Friday, 18 September 2015

Friday is Rock'n'Roll London Day: Is It Time To Mourn The iPod?

Yesterday Adam posted on the great speed with which modern technology moves – his post in praise of that antique phenomenon The Internet CafĂ© can be found HERE.

Today is Rock'n'Roll London Day and here he laments the passing of the iPod. You can take up the debate with him this afternoon at 2:00p.m on the Rock'n'Roll London walk, meeting at Tottenham Court Road Station…

Are you glad to see the back of the iPod?

Now that there’s music on the tablet, the phone and the bleedin' vacuum cleaner, who needs an iPod?

Those of you who know me – and those of you who have joined me on the Rock’n’Roll London Walk – will know that I am over-fond of a rant about CD’s being the work of the devil, how they are not fit to lace the boots of a vinyl record.

Surely, therefore, a traditionalist such as I (everybody knows that traditionalist is just another word for Grumpy Old Fart) will be happily dancing on the iPod’s grave. A grave, by the by, that might look a little like this…

(The illustration: is it too much? Can you tell I flirted with being a Goth as a teenager?)

So, good riddance to bad rubbish, then?

Far from it.

The thing about CD’s: I NEVER liked them. Didn’t stop me buying hundreds of 'em, o’course, but it was under duress, your honour.

I first came across the Compact Disc in a science classroom at school. Some well-meaning teacher had brought in his CD player and an already impressive collection of CD’s (New Gold Dream by Simple Minds was one of them, making this 1982/83). He was giving a demonstration and waxing lyrical about how much better they were than records.

I remember picking one up in its little square-ish case and turning it over in my hand. Plasticky. Brittle.

“No sleeve notes,” I griped. “Not as good as a record.”

At which point the teacher took the CD case from me and like some end-of-the-pier magician pulling flags-of-all-nations from his sleeve, unfurled a hefty booklet full of sleevenotes with a smug flourish.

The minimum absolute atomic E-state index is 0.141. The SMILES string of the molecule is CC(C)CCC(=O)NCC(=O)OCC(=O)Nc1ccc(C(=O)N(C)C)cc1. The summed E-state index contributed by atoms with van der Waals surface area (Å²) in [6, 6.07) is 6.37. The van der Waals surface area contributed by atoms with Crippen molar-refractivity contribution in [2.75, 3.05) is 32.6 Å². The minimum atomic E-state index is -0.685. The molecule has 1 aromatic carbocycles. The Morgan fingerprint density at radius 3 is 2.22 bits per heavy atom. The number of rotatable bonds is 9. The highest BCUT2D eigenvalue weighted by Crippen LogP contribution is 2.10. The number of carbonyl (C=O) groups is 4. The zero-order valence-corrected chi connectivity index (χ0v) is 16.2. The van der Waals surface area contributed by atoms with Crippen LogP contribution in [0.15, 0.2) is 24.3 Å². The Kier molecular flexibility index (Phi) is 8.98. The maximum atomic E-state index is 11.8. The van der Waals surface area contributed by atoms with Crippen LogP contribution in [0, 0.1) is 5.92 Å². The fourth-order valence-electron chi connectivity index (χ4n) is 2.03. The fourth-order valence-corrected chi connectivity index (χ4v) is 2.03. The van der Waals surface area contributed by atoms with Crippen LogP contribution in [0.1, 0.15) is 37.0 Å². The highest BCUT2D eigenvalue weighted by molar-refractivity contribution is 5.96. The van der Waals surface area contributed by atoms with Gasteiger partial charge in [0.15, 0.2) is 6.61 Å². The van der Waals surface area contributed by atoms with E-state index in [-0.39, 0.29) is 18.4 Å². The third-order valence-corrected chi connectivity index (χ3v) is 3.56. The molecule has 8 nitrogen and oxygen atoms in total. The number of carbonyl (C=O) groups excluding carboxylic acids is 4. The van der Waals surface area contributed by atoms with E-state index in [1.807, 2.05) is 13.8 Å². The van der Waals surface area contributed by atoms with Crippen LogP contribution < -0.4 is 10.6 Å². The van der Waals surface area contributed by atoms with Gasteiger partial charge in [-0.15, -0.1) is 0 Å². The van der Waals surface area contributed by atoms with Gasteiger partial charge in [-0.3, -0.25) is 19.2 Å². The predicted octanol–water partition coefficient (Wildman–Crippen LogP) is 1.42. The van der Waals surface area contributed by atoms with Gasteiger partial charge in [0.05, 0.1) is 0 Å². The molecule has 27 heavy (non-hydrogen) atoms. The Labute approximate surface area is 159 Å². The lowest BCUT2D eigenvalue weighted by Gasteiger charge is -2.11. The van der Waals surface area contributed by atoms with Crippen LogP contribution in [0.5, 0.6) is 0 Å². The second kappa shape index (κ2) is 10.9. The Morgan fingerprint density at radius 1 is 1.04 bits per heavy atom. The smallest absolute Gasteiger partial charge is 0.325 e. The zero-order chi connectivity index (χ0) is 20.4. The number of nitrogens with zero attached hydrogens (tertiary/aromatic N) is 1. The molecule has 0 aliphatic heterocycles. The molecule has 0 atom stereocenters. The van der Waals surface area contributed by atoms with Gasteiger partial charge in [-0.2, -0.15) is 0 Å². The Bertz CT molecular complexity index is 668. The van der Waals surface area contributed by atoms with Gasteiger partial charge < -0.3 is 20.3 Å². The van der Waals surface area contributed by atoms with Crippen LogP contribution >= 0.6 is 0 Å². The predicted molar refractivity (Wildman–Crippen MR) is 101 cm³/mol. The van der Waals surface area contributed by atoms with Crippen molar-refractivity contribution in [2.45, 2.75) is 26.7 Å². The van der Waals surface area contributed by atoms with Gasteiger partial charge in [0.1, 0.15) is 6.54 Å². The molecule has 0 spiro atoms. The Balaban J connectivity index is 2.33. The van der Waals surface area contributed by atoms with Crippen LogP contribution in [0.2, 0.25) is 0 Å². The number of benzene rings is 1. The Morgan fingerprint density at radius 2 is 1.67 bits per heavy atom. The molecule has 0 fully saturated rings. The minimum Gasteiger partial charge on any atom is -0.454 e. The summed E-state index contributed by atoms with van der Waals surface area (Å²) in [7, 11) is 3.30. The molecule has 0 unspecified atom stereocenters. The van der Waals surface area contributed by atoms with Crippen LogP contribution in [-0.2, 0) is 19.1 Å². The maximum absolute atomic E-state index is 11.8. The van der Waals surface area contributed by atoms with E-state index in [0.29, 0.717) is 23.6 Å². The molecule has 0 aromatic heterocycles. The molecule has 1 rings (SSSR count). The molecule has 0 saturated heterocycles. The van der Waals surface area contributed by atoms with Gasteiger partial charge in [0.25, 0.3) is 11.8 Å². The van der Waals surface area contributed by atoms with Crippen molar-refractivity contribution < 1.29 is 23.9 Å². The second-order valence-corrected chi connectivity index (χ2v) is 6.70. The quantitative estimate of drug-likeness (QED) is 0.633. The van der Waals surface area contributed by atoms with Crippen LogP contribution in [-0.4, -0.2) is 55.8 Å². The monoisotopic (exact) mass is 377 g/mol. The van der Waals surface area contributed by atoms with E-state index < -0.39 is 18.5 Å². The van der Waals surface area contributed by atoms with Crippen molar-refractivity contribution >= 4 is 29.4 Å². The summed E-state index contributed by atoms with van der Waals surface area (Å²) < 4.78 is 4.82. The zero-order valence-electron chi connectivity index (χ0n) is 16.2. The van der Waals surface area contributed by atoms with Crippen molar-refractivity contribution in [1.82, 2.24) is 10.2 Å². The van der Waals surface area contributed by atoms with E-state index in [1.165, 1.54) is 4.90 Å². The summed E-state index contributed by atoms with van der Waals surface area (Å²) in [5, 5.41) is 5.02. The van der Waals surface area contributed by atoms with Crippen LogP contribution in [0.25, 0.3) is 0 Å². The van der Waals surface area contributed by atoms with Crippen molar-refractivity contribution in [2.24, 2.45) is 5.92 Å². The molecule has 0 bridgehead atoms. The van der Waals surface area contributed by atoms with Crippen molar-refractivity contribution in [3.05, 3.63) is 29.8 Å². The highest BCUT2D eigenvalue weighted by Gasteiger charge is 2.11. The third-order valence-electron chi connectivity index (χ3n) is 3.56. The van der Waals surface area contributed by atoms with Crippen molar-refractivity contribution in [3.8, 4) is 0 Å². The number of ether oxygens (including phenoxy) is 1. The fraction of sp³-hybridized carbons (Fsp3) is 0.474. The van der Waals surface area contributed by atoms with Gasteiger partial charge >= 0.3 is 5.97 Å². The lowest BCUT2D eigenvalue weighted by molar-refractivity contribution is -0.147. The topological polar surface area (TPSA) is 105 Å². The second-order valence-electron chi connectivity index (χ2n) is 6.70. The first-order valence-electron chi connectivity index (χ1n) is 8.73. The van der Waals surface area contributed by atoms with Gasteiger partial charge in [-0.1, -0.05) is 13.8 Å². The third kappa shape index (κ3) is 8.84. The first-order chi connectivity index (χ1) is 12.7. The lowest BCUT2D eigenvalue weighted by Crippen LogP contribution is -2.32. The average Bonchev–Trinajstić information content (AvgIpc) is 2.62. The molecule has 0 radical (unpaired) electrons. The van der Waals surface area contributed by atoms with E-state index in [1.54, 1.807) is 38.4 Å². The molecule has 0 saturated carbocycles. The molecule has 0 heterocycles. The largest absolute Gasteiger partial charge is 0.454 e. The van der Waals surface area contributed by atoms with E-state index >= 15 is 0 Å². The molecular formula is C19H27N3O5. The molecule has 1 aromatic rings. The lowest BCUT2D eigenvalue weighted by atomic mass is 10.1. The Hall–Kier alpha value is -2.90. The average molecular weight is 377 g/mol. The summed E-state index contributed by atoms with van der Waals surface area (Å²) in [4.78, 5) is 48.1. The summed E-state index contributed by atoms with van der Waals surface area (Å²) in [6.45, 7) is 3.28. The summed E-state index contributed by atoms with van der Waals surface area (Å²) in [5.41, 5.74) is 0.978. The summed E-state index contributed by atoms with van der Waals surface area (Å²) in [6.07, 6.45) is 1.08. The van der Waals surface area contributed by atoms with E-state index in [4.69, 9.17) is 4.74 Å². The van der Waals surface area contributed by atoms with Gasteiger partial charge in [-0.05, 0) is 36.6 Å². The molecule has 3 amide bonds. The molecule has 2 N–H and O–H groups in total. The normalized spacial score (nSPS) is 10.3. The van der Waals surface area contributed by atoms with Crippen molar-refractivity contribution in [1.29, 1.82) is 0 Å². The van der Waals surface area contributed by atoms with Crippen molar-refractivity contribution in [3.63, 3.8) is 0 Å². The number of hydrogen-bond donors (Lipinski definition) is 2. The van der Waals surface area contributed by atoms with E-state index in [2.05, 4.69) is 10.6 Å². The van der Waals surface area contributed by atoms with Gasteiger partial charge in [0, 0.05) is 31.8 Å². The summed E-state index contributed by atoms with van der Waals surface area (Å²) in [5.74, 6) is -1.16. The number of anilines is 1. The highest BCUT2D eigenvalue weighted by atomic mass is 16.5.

There was something about his smugness from which I never recovered.

His smugness.

His moustache.

The fact that we were in a science classroom.

The well-meaning attempt to be “down with the kids”.

The fact that the CD he was playing to demonstrate the CD’s wonderfulness – and, by implication, his own – was Private Eyes by Hall and Oats.

The fact that the track was Mano a Mano, the worst track on an already terrible album.

AND you couldn’t get The Beatles on CD back then.

Done deal: why bother?

The iPod, on the other hand, appealed directly to the music anorak in me. All of your music in your pocket, wherever you go. All ordered in Playlists (best thing since the mix-tape, of which I was an addict). It was listening AND curating. I loved it from the very first.

And, like The Walkman (another invention I was very fond of), you could listen on the go and didn't have to creep like a cat burglar so's not to upset the disc, unlike the wretched CD Walkman (crap hardware for crap software).

Having said that, my first iPod (illustrated above) is about 10 years old and went on the fritz years ago. The Bush record player with the Garrard turntable upon which it is posing (also above) is more than 50 years old and still goes like the clappers. For records, and their players, I rest my case

But I’ll be sorry to see the iPod go.

Adam leads the Rock'n'Roll London Walk this afternoon. The Rock'n'Roll London Walk is the only London Walk (so far) with its own dedicated comic book. You can buy issue one HERE, and on the walk this afternoon.

Issue two is on the way (see below) and there's already a free sample available for download HERE.

A London Walk costs £10 – £8 concession. To join a London Walk, simply meet your guide at the designated tube station at the appointed time. Details of all London Walks can be found at

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